Horizontal Caring In Nursing and a Narrative Community Experience
Arle, Lesley L.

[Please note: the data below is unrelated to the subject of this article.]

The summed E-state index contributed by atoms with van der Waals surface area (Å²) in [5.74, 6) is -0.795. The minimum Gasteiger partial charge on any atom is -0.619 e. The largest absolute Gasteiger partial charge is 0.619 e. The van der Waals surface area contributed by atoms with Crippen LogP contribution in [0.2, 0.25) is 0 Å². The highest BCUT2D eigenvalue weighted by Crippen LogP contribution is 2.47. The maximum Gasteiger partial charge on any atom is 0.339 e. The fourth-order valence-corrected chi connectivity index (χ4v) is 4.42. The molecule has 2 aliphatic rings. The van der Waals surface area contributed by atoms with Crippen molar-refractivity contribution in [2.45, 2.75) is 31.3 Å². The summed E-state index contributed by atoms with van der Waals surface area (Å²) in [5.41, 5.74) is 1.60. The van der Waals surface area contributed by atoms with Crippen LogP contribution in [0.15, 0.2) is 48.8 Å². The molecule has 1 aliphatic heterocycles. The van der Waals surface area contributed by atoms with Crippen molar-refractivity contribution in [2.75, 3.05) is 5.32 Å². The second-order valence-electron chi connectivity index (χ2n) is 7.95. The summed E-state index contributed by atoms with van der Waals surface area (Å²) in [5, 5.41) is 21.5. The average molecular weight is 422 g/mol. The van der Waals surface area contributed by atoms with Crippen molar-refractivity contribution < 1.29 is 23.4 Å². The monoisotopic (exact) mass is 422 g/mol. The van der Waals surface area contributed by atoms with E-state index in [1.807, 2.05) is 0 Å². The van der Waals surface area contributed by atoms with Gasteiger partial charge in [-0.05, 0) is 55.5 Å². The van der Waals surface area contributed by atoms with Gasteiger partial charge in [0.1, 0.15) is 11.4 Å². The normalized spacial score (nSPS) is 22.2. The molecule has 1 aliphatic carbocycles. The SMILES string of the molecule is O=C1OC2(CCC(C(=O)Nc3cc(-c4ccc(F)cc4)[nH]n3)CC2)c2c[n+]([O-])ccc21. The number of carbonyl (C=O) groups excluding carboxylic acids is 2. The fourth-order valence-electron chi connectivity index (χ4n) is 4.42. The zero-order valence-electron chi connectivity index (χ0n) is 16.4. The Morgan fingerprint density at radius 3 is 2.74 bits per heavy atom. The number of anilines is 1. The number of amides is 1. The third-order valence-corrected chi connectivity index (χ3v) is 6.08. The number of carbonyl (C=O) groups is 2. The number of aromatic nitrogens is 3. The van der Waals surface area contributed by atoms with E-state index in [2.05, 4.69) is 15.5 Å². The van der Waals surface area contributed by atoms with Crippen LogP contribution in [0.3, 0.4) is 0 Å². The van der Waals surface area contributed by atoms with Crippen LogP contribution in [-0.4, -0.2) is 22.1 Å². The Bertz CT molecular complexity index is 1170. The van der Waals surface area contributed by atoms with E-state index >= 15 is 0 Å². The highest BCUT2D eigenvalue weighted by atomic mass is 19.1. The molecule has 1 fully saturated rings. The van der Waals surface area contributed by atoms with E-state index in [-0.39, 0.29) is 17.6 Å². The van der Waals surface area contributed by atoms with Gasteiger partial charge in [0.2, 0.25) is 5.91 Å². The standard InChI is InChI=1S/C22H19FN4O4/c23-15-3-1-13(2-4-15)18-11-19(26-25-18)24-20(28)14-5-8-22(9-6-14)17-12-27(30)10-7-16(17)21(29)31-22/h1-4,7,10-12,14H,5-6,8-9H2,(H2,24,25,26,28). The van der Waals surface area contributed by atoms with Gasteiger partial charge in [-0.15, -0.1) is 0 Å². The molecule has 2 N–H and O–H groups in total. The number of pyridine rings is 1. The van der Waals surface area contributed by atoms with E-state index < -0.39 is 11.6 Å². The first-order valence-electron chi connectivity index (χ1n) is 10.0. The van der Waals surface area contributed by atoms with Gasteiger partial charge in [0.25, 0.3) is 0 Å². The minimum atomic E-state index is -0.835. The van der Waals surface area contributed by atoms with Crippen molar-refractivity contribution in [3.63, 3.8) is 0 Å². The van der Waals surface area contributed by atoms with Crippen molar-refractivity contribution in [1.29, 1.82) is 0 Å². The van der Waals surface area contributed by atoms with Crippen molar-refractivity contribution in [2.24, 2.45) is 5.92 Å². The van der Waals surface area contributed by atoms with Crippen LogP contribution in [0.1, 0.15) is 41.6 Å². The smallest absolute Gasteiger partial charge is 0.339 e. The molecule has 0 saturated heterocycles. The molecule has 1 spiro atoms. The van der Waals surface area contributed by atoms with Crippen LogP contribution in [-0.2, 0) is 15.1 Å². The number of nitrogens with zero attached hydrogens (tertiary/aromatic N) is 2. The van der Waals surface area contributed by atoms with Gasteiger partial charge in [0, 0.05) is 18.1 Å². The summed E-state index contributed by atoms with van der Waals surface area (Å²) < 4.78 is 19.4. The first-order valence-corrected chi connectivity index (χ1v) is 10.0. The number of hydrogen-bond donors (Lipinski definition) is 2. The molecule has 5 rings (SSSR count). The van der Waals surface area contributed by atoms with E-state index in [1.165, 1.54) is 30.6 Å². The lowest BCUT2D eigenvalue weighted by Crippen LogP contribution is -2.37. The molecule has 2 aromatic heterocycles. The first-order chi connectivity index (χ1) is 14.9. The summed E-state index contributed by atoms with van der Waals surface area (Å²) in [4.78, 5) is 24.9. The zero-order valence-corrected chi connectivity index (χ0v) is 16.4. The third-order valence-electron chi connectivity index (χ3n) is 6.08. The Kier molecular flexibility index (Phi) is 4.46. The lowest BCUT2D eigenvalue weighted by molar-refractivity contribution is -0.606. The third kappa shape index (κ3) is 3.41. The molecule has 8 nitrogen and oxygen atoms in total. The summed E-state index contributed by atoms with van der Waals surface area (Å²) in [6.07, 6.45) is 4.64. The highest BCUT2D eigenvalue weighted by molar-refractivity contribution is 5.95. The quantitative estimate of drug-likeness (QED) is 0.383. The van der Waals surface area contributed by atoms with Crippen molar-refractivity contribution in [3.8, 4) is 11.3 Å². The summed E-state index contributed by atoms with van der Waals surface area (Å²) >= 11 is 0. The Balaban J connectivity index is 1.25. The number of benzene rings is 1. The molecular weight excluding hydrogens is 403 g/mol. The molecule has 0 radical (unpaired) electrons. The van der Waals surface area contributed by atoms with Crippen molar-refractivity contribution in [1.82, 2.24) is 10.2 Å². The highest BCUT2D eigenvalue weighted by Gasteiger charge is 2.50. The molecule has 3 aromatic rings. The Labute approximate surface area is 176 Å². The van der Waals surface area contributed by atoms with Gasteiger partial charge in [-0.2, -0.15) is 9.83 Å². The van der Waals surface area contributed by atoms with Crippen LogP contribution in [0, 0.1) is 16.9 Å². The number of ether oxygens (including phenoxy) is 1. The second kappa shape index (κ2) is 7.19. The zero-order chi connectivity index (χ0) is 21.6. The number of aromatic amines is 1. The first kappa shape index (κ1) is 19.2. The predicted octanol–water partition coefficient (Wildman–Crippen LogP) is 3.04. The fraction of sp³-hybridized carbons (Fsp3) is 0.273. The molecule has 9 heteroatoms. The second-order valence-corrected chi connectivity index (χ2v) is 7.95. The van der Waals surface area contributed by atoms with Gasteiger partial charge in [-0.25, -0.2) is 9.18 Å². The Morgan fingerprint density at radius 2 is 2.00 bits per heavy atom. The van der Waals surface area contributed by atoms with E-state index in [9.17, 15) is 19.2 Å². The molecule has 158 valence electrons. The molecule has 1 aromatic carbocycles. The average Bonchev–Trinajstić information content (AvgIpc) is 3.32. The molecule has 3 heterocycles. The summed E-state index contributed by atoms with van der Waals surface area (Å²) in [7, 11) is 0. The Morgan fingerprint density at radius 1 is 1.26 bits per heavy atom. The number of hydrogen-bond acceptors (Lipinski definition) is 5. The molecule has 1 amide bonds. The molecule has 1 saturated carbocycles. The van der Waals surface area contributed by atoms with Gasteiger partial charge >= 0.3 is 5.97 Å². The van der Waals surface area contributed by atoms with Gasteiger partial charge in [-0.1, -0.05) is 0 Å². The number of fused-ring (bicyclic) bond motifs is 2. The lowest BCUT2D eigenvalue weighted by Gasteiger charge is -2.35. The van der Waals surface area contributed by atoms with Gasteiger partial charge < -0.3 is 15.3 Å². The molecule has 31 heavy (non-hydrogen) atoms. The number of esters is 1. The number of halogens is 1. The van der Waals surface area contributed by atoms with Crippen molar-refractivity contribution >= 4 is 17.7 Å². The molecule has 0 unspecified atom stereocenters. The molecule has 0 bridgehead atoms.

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Difficulties in nurse working relationships have concerned nursing leadership in the United States and internationally since the early 1980s. Research in this area has increased lately, focused primarily on the definition of the problem. Interpersonal conflict among nurses (R.N.), or horizontal violence, can include overt and covert hostile behavior from one nurse to another. Negative effects can be severe, leading to increased stress, emotional distress, physical and psychiatric illness (Jackson et aI., 2002, Jezuit, 2002), reduced job satisfaction, burnout, and increased intent to leave the workplace (AbuAIRub, 2004, 2002, Farrell, 1999, Quine, 1999). Costs to others include reduced quality of patient care, reduced patient satisfaction, and increased costs to health care employers due to increased turnover, absences due to stress, decreased efficiency, patient care errors and litigation. Researchers have routinely encouraged nursing leaders to implement effective strategies to increase cohesion, support, and aspects of horizontal caring among nurses. Advanced practice psychiatric nurses' skills could be utilized in this process. A research demonstration project using Narrative Community R.N. groups (Schoessler & Tanner, 2003), where nurses gather in small groups to confidentially share stories from their practice, was implemented over a four-month span of time in a 400-bed medical center in the northwestern U.S. Responses to the intervention were positive. Horizontal caring, based on the presence of Watson's (1979) Ten Carative Factors, was observed between participating nurses.